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Noctua NH-D14 CPU Cooler Review

Manufacturer: Noctua

Introduction and Technical Specifications

Introduction

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Courtesy of Noctua

Noctua is a well known name in the enthusiast world for its high-end CPU cooler products. Their flagship cooler, the NH-D14, features a nickel-plated copper base with dual radiator towers actively cooled by low noise 120mm and 140mm fans. The NH-D14 can be used with all current Intel and AMD CPU offerings. The cooler was put to the test against other similarly classed air and water-based cooling systems to see just how well Noctua's design would hold up. The Noctua NH-D14 does not come cheap with a retail price at $99.99, but its performance and utility should make up for that initial outlay.

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Courtesy of Noctua

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Courtesy of Noctua

The Noctua NH-D14 cooler is everything you would expect in a premium CPU cooler - nickel-plating for corrosion resistance, twin-tower radiators for massive heat dissipation potential, and copper / aluminum hybrid design for optimal heat transfer from the CPU. Noctua designed the NH-D14 with a total of six heat pipes, laid out in a U-shaped design which passes through the copper base plate and terminates in the radiator towers. The bottom of the copper base plate leaves the factory ground flat and polished to a mirror-like finish, ensuring optimal interfacing with the CPU surface.

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Courtesy of Noctua

Noctua included the following components in with the base cooler: SecureFirm2™ multi-socket mounting kit, NF-P14 140mm fan, NF-P12 120mm fan, four fan mounting brackets, a dual-ended fan power cable, two single-fan low power cables, a case badge, and NT-H1 thermal compound.

Continue reading our review of the Noctua NH-D14 CPU air cooler!

Technical Specifications (taken from the Noctua website)

Heat Sink Specifications

Socket compatibility

Intel LGA1366, LGA1156, LGA1155, LGA1150, LGA775, LGA2011 on request, Asus X-socket™ & AMD AM2, AM2+, AM3, AM3+, FM1, FM2 (backplate required)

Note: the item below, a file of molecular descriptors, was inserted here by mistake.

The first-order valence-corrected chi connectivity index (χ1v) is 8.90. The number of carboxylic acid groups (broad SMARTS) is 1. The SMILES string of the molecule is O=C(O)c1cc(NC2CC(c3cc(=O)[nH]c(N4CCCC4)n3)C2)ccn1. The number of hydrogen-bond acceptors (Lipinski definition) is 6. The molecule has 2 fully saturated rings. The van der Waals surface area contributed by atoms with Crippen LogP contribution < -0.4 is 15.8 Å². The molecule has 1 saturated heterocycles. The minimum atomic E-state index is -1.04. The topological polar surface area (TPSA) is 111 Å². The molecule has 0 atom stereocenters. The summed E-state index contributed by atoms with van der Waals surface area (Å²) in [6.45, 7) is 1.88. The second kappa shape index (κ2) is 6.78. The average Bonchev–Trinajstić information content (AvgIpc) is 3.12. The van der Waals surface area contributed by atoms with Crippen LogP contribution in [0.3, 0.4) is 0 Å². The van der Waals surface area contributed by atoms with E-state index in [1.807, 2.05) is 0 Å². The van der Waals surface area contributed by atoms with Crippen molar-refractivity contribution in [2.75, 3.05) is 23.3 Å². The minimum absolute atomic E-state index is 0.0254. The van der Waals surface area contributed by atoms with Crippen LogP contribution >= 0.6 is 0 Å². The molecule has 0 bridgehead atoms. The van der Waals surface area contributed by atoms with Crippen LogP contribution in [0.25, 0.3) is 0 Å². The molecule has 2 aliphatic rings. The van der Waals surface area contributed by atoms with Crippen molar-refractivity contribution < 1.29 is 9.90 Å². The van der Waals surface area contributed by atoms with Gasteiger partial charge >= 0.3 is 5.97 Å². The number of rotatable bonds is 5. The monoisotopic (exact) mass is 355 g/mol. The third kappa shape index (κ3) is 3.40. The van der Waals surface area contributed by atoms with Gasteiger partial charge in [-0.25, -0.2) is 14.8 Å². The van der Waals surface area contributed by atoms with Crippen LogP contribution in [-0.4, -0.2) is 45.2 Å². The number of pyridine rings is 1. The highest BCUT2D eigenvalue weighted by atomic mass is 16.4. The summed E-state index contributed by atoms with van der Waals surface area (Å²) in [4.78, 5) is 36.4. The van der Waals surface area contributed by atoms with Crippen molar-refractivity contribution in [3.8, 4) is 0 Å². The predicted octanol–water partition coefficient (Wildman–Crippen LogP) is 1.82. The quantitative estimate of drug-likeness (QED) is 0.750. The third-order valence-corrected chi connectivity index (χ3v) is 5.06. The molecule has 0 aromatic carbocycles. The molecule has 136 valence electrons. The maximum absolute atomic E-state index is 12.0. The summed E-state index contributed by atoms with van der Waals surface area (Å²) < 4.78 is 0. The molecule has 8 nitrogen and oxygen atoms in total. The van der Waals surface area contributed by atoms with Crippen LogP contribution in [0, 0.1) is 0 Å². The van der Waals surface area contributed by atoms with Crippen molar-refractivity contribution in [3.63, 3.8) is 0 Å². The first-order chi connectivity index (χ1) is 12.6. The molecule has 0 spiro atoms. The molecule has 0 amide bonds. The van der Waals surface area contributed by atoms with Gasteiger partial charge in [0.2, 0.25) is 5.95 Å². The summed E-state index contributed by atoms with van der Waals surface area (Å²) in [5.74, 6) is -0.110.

Dimensions (without fan)

160 mm x 140 mm x 130 mm (H x W x D)

Dimensions (with fan)

160 mm x 140 mm x 158 mm (H x W x D)

Weight (without fan)

900 g

Weight (with fan)

Single fan - 1070 g
Dual fans - 1240 g

Material

Copper (base and heat-pipes), aluminum (cooling fins), soldered joints & nickel plating

Fan Compatibility

140x150x25 (with 120mm mounting holes)
140x140x25 (with 120mm mounting holes)
120x120x25

Scope of Delivery

1 x NF-P14 premium fan
1 x NF-P12 premium fan
2 x Ultra-Low-Noise Adaptor (U.L.N.A.) Y-Split Cable
4 x Vibration-Compensators (for using NF-P12 as case fan)
4 x Fan screws (for using NF-P12 as case fan)
NT-H1 high-grade thermal compound
SecuFirm2™ Mounting Kits
Noctua Metal Case-Badge

Warranty

6 years

Fan specifications

Model

Noctua NF-P14 & Noctua NF-P12

Bearing

SSO-Bearing

Rotational Speed (+/- 10%)

1200 / 1300 RPM

Rotational Speed with U.L.N.A. (+/- 10%)

900 / 900 RPM

Air Flow

110.3 / 92.3 m³/h

Airflow with U.L.N.A.

83.7 / 63.4 m³/h

Acoustical Noise

19.6 / 19.8 dB(A)

Acoustical Noise with U.L.N.A.

13.2 / 12.6 dB(A)

Input Power

1.2 / 1.08 W

Voltage Range

12 V

MTBF

> 150,000 h

 

December 3, 2013 | 12:53 PM - Posted by pdjblum

"However, the NH-D14's performance profile begins to break down as the processor is pushed to higher performance levels via overclocking. The fan's equipped with the cooler simply cannot push enough air through the radiators to keep the CPU cool enough to remain stable."

Morry, I think that last sentence needs a modifier. The fans will certainly be sufficient to allow the cpu to be overclocked and stable, just maybe not as much as some others in the comparison, though I doubt even that.

More importantly, countless enthusiasts the world over have been using the NH-D14 to successfully oc their rigs for years. In fact, I would argue the NH-D14 has been the air cooler of choice for the vast majority of enthusiasts since it came out years ago.